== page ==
Full disclosure: I am not a diehard superhero fan. At all. My first interaction with the Marvel Cinematic Universe was during the pandemic, when I decided to watch the movies in chronological order to see what all the fuss was about. I wrote down some of my initial thoughts – including “Captain America is boring AF” – before packing it all in when I got to a talking racoon.
It’s not that I expected to be blown out of the water by a bunch of lycra-clad custodians of the peace, but I had hoped that they would live up to at least some of the hype. Instead, I was left resentful of the hours-long commitment I had made to an unfulfilling franchise.
Yet one superhero series I can fully get behind is Batman. Not only do the movies have grit, the storylines are fully formed and the characters are complex. Rather than the half-baked, open-ended tripe of Marvel movies, which always feel like filler – a means to get to the next stage of the story, instead of just getting to the point there and then – the Batman films are all solid movies in their own right. They all tie in nicely with each other, but each individual instalment is considered and masterfully executed.
And while there have been many iterations over the years, Robert Pattinson’s caped crusader in The Batman is definitely one of the best to date. He has the whole brooding, pursed-lipped vigilante thing down to a tee (I mean, the guy did play a tortured vampire who wanted to suck his girlfriend’s blood), but he is also stripped of all the fancy gadgets and vehicles so synonymous with the character. Without the Batmobile and his decked-out lair, he has an oddly relatable quality.
Perhaps it’s because Batman is human (and yes, before you say, I know Tony Stark is also a mere mortal). He makes mistakes; like when he parachutes into a bridge and takes a pretty mean tumble; his car stalls, or when he is training himself to take the emotion out of his quests – even though it’s the pain of his parents’ deaths that motivates him to shine a light on greed and corruption. Rather than being an all-singing, all-dancing illusion, he is flawed and enigmatic, and viewers have no choice but to be invested in his character.
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At times, the franchise feels like political commentary – Matt Reeves’s movie being no exception. He is holding a mirror up to the world; taking aim at those in power and exposing those who have gained from other people’s suffering, while hiding behind a squeaky clean veneer. At one point, Zoe Kravitz’s Catwoman even swipes at the “white, privileged a******s”.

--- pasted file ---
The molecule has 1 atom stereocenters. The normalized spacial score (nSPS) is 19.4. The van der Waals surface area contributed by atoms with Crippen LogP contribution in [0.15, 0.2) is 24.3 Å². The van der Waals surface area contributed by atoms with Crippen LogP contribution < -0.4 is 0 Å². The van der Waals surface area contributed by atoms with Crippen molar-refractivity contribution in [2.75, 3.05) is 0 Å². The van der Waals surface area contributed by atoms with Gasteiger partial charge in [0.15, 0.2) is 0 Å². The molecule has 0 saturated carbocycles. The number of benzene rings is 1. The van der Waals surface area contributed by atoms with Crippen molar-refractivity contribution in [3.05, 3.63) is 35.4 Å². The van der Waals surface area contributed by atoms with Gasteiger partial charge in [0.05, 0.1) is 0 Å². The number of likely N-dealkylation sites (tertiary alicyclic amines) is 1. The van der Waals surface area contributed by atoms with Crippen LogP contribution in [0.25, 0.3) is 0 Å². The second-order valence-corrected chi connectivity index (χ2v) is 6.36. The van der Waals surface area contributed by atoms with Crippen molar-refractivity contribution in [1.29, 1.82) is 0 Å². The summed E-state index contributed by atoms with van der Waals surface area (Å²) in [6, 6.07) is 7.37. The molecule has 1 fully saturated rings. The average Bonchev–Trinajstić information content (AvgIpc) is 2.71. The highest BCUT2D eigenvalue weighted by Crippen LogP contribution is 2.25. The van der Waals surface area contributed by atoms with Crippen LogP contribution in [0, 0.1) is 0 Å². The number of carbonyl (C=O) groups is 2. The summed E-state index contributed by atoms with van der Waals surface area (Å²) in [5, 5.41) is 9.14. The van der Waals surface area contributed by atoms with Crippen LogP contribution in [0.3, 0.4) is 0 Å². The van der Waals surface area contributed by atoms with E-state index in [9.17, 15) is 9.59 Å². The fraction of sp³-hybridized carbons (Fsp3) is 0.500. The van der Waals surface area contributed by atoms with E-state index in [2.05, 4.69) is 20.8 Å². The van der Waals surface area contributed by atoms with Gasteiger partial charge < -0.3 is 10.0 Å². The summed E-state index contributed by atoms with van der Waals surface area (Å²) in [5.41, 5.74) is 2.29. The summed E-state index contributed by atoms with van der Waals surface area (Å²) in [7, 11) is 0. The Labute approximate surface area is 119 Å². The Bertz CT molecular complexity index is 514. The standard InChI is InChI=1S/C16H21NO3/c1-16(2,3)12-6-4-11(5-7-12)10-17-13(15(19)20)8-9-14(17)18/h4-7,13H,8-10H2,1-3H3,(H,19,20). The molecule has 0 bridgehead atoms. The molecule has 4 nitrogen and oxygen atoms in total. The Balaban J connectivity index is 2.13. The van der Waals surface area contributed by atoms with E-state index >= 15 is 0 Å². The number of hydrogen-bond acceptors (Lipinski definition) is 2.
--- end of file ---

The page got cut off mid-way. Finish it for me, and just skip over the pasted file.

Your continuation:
The threat of terrorism is something modern audiences can also very much relate to. Heath Ledger’s Joker in 2008’s The Dark Knight really tapped into contemporary fears and highlighted how his evil was a product of society. Likewise, the Riddler in The Batman utilises social media and the dark web to garner a fanbase of criminals, who wish to take down The System. It’s these eerily accurate villains, who operate in the underbelly of civilisation, that arrest viewers and blur the lines between right and wrong, who force viewers to question their own sense of morality.
Look, I’m not saying the MCU is without its positives – there’s obviously a reason it’s so wildly successful (even if it’s lost on me). It should also be said that a lot of people are seeking escapism from the harsh realities of post-pandemic life and a break from the news in the midst of war. Some will relish the improbability of The Blip happening in real life, or draw comfort in MJ and Spider-Man’s awkward teen romance.
But in all honesty I think these films pale in comparison to the legacy of Batman. They lack substance and are so wrapped up in fantasy they have become devoid of any tangible link to humanity – which seems bizarre given that the very premise of the genre is to serve allegorical tales of caution. Instead of inviting me to lose myself, the nonsensical world of the MCU is jarring and synthetic, and R Patz’sBatman only highlights its many, many flaws.
With the world seemingly coming apart at the seams, it’s exactly why this darker representation is so fitting right now.